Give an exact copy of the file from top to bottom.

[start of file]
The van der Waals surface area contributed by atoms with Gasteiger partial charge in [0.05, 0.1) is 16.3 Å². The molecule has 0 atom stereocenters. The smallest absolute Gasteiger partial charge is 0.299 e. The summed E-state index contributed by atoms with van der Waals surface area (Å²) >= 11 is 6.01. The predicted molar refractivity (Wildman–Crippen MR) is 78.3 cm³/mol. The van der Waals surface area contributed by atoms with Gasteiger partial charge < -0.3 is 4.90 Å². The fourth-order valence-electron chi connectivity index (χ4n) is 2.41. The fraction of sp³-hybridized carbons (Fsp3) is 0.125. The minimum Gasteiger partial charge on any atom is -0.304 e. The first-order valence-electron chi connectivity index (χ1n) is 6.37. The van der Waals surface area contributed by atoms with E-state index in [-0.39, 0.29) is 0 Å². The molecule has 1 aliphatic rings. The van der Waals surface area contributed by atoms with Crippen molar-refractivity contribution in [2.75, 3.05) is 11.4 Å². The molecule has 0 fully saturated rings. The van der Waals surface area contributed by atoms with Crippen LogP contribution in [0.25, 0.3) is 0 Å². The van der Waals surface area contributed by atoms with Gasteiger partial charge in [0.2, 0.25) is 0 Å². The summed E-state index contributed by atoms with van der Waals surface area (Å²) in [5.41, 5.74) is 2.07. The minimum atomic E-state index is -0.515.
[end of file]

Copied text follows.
The van der Waals surface area contributed by atoms with Gasteiger partial charge in [0.05, 0.1) is 16.3 Å². The molecule has 0 atom stereocenters. The smallest absolute Gasteiger partial charge is 0.299 e. The summed E-state index contributed by atoms with van der Waals surface area (Å²) >= 11 is 6.01. The predicted molar refractivity (Wildman–Crippen MR) is 78.3 cm³/mol. The van der Waals surface area contributed by atoms with Gasteiger partial charge < -0.3 is 4.90 Å². The fourth-order valence-electron chi connectivity index (χ4n) is 2.41. The fraction of sp³-hybridized carbons (Fsp3) is 0.125. The minimum Gasteiger partial charge on any atom is -0.304 e. The first-order valence-electron chi connectivity index (χ1n) is 6.37. The van der Waals surface area contributed by atoms with E-state index in [-0.39, 0.29) is 0 Å². The molecule has 1 aliphatic rings. The van der Waals surface area contributed by atoms with Crippen molar-refractivity contribution in [2.75, 3.05) is 11.4 Å². The molecule has 0 fully saturated rings. The van der Waals surface area contributed by atoms with Crippen LogP contribution in [0.25, 0.3) is 0 Å². The van der Waals surface area contributed by atoms with Gasteiger partial charge in [0.2, 0.25) is 0 Å². The summed E-state index contributed by atoms with van der Waals surface area (Å²) in [5.41, 5.74) is 2.07. The minimum atomic E-state index is -0.515.